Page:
The writer who taught the Bengalis their history, one book at a time | Tendency


With a Sahitya Akademi award, an immortal character like Kakababu and plenty of controversy, he’s a writer who really had a story to tell.

Passed away on October 23, 2012

Bengali writers abound, but none have managed to write historical fiction as well as Sunil Gangopadhyay. He was Bengal’s most beloved novelist, historian and poet. As early as 1953, along with his friends, he plunged into the swirling world of literature by starting a poetry magazine called Krittibash – a magazine that was interested in publishing young poets with a unique voice. After that, his master’s pen would appear in many famous publications.

The childhood of a Bengali child is incomplete without the stories of the infamous Kakababu. It is a fairly normal tendency among the cabal of Bengali authors to have a series of detective characters incorporated into their body of literature. Just as Satyajit Ray had Feluda, Sharadindu Bandhopadhyay had Byomkesh, Sunil Gangopadhyay had Kakababu – a retired archaeologist who had a penchant for solving mysteries. This addiction would take him to distant lands to solve the mystery concerned.

Allen Ginsberg with Sunil Gangopadhyay in Calcutta (Tumblr)

Many may not be aware that Sunil Gangopadhyay shared a few moments of camaraderie with famous American beat generation poet Allen Ginsberg. Sunil Gangopadhyay even finds a mention in one of Ginsberg’s poems named September on Jessore Road.

However, his most notable contribution is that he has woven stories of Bengali history through his literary lens. It is an extremely difficult job to write historical fiction because it takes being well researched to properly engrave the fictional story in said historical backdrop. Sunil Gangopadhyay understood this perfectly.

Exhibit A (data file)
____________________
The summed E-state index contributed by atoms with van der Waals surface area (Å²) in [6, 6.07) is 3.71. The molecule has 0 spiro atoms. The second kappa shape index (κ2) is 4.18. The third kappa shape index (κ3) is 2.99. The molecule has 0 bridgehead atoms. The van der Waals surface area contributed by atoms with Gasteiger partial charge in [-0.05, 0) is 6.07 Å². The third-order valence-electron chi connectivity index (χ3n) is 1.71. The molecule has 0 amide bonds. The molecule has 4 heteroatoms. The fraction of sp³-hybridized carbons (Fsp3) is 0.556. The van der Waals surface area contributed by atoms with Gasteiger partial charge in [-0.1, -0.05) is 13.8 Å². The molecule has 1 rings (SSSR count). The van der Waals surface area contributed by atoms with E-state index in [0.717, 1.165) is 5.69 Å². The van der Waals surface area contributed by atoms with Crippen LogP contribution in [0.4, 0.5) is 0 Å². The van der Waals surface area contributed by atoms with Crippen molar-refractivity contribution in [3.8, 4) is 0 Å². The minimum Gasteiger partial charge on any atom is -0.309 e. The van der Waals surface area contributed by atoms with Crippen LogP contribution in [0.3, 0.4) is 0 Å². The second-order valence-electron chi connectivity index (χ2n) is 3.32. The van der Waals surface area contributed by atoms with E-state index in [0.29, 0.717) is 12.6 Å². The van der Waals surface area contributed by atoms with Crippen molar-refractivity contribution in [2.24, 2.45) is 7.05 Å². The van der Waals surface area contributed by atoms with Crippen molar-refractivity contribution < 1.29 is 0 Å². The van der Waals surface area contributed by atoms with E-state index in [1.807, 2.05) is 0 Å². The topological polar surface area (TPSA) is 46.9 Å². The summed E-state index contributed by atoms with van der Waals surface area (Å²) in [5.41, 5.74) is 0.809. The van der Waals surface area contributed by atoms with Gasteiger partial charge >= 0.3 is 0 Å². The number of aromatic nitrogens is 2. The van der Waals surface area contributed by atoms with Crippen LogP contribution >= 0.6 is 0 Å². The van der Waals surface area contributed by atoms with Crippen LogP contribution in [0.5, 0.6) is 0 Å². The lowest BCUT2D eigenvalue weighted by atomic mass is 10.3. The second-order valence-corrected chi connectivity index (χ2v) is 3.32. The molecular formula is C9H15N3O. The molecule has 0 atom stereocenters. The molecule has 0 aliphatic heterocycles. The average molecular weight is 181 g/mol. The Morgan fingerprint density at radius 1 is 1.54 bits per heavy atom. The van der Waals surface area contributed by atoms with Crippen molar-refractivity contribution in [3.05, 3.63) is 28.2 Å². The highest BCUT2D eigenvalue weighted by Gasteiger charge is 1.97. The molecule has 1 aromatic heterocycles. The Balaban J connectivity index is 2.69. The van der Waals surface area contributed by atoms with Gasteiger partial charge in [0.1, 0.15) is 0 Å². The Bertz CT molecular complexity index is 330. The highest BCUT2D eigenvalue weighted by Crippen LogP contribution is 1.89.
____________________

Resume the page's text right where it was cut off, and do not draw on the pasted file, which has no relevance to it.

His founding text Sei Somoy deals with the period in Bengal leading up to the revolt of 1857. His book provides the wide range of developments in Bengal during the 19th century. Its chapters are filled with famous personalities like Derozio, Vidhyasagar, Michael Madhusudhan Dutta among others. Gangopadhyay speaks of the newly developed cracks in society whereby the influence of the Nawabs was slowly diminishing. He goes into the grotesque details of Indigo imperialism and soldiers forced to use cartridges greased with pork and beef fat. He won the Sahitya Akademi for the beautiful controversies he presented in this book.

His book Moner Manush, which has now been adapted for film, is about the eclectic life of Lalan Fakir – a Sufi saint who graced Bengal soil with his moving music. Purbo Paschim is another book that should definitely be mentioned when talking about Gangopadhyay’s works. This novel testifies to the abundance of sectarian violence observed on both sides of Bengal after the partition of 1947.

“He was one of the best intellectuals among his contemporaries. The void created by his death cannot be filled ”were the exact words of President Pranab Mukherjee when Sunil Gangopadhyay’s body burned in Keoratola crematorium in 2012 and which perfectly sums up Sunil Gangopadhyay’s legacy.

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